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SoftBank-Backed Pizza Startup Cuts Half of Staff, Stops Making Pizza

Sarah McBride

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Zume Pizza Inc. said it was cutting about half of its staff and shuttering its pizza business, making the former robotic pizza maker the latest in a long line of SoftBank Group Corp.-backed companies forced to slash spending. 

In a note to staff, Zume co-founder and Chief Executive Officer Alex Garden said the five-year-old startup would focus on its nascent packaging line, announced last year, along with food production and delivery systems. Zume is closing the pizza delivery business, known for serving up robot-made pies, on which it built its name. The company is also cutting 360 employees.

“After much discussion with leadership, our board and our investors, we have a clear path to provide what the market wants and what the world needs—a more sustainable food future,” Garden wrote in the note to employees, viewed by Bloomberg. The company also added 100 job openings which it said laid-off employees would be eligible to apply for. The bulk of Zume’s employees work in Mountain View, California. Its Seattle and San Francisco locations also each employ more than 100 people. 

“The market for sustainable package is about to explode and we and our partners are extremely confident in our ability to provide packaging alternatives to plastic,” Garden said in a statement.

Zume, which won a $375 million investment from the SoftBank Vision Fund in late 2018, joins a lengthening list of struggling companies backed by the Japanese conglomerate’s $100 billion tech investment fund. Known for showering companies with far more cash than they were seeking to raise, the Vision Fund’s strategy is to anoint a category leader that no competitor can catch up with.

That strategy is working in some cases—Vision Fund-backed Coupang, for example, is South Korea’s largest online retailer—but it has also created casualties. 

SoftBank-backed companies Getaround, Wag Labs Inc., Fair and Brandless Inc. have all had to cut staff or change business models once it became apparent revenue and profits were not living up to their once-grand ambitions. In the case of Oyo, the India-based hotel company, antitrust regulators are now examining its business model. And most notably, co-working company WeWork had to cancel a planned initial public offering last year as potential investors backed off, spooked by steep losses and profligate spending.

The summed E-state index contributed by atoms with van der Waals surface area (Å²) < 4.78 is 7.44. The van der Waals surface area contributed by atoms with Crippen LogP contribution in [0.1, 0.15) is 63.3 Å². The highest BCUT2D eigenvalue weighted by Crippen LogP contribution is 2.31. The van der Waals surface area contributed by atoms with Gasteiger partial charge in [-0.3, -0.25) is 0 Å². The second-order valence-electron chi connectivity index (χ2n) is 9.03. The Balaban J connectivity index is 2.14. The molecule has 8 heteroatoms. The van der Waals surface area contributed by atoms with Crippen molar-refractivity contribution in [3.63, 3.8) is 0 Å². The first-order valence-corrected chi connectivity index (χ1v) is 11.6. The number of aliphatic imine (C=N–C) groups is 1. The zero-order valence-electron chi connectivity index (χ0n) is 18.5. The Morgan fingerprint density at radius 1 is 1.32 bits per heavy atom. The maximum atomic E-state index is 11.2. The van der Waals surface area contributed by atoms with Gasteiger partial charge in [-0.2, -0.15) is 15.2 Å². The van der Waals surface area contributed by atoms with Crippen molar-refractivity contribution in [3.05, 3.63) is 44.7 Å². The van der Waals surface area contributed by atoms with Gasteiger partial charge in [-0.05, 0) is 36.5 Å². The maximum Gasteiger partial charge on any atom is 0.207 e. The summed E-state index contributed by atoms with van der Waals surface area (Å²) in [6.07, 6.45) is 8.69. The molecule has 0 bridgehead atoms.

The Vision Fund declined to comment for this story. Business Insider earlier reported some details of the job cuts at Zume. 

Many of the now-struggling Vision Fund companies are run by charismatic men without experience running large businesses. Garden, a well-connected former game developer, founded Zume with the goal of automating the pizza-making process. Eventually, his goals expanded to encompass a rethinking of the U.S. food production system.

Employees describe a culture at Zume where the emphasis moved quickly from one project to the next, with priorities driven by engineering ambition rather than market research. For example, last year a team of engineers spent months working on a project, codenamed “Penrose,” to equip food deliveries with sensors that would record data such as the temperature of the food once dropped off with the customer, according to two people familiar with the situation who asked not to be identified discussing private information. At the end of the year, with no customers committed to the sensors, the project was dropped and its manager left the company.

At a staff meeting in the Bay Area last June dubbed “Day Z,” Garden told employees cash burn had hit $10 million a month, according to people familiar with the matter, all of whom asked not to be identified. One of the people said that figure was at least 50% higher by year end.

Although Zume has emphasized sustainability with its new packaging business, some question its commitment. One employee was surprised to see that balloons, considered polluting and dangerous to animals, festooned the premises at Day Z.

The packaging business, which focuses on compostable containers for pizza and other food, has caught the eye of Pizza Hut Inc., which is testing the product in Phoenix. The Zume team is working on perfecting the boxes so they stay closed and don’t warp, one person said.

Zume’s mobile kitchen division, Forward Mobile, has also inked an agreement to provide mobile kitchens to &pizza, a mid-Atlantic chain.

To contact the author of this story: Sarah McBride in San Francisco at

To contact the editor responsible for this story: Anne VanderMey at, Mark Milian

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